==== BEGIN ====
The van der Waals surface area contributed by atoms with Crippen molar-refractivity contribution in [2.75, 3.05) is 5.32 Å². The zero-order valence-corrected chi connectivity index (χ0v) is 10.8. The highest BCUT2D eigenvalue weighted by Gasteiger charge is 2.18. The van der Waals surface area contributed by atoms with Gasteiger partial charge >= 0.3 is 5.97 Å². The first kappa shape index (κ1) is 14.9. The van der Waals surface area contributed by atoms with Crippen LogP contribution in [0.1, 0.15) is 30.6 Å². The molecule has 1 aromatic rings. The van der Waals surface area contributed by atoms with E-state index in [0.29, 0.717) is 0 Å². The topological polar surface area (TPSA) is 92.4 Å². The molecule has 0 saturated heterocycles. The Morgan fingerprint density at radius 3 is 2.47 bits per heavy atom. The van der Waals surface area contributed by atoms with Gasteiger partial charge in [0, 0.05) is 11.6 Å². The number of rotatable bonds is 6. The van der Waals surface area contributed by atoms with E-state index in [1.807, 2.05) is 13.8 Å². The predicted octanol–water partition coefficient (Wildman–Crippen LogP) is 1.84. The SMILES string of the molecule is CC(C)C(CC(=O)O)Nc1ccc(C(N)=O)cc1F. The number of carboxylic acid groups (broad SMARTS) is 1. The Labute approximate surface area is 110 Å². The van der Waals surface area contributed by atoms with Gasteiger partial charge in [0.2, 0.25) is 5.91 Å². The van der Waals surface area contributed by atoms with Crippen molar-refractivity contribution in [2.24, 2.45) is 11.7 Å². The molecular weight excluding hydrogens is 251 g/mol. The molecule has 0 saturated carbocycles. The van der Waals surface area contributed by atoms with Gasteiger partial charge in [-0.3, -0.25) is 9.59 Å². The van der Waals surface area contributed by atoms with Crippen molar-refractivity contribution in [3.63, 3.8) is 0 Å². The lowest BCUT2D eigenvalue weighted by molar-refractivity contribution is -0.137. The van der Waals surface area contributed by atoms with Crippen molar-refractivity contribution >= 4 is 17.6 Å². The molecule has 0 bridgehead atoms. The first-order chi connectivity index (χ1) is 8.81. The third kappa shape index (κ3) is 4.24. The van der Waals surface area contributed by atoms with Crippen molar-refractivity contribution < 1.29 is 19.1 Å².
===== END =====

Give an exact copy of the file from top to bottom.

The van der Waals surface area contributed by atoms with Crippen molar-refractivity contribution in [2.75, 3.05) is 5.32 Å². The zero-order valence-corrected chi connectivity index (χ0v) is 10.8. The highest BCUT2D eigenvalue weighted by Gasteiger charge is 2.18. The van der Waals surface area contributed by atoms with Gasteiger partial charge >= 0.3 is 5.97 Å². The first kappa shape index (κ1) is 14.9. The van der Waals surface area contributed by atoms with Crippen LogP contribution in [0.1, 0.15) is 30.6 Å². The molecule has 1 aromatic rings. The van der Waals surface area contributed by atoms with E-state index in [0.29, 0.717) is 0 Å². The topological polar surface area (TPSA) is 92.4 Å². The molecule has 0 saturated heterocycles. The Morgan fingerprint density at radius 3 is 2.47 bits per heavy atom. The van der Waals surface area contributed by atoms with Gasteiger partial charge in [0, 0.05) is 11.6 Å². The number of rotatable bonds is 6. The van der Waals surface area contributed by atoms with E-state index in [1.807, 2.05) is 13.8 Å². The predicted octanol–water partition coefficient (Wildman–Crippen LogP) is 1.84. The SMILES string of the molecule is CC(C)C(CC(=O)O)Nc1ccc(C(N)=O)cc1F. The number of carboxylic acid groups (broad SMARTS) is 1. The Labute approximate surface area is 110 Å². The van der Waals surface area contributed by atoms with Gasteiger partial charge in [0.2, 0.25) is 5.91 Å². The van der Waals surface area contributed by atoms with Crippen molar-refractivity contribution in [2.24, 2.45) is 11.7 Å². The molecular weight excluding hydrogens is 251 g/mol. The molecule has 0 saturated carbocycles. The van der Waals surface area contributed by atoms with Gasteiger partial charge in [-0.3, -0.25) is 9.59 Å². The van der Waals surface area contributed by atoms with Crippen molar-refractivity contribution in [3.63, 3.8) is 0 Å². The lowest BCUT2D eigenvalue weighted by molar-refractivity contribution is -0.137. The van der Waals surface area contributed by atoms with Crippen molar-refractivity contribution >= 4 is 17.6 Å². The molecule has 0 bridgehead atoms. The first-order chi connectivity index (χ1) is 8.81. The third kappa shape index (κ3) is 4.24. The van der Waals surface area contributed by atoms with Crippen molar-refractivity contribution < 1.29 is 19.1 Å².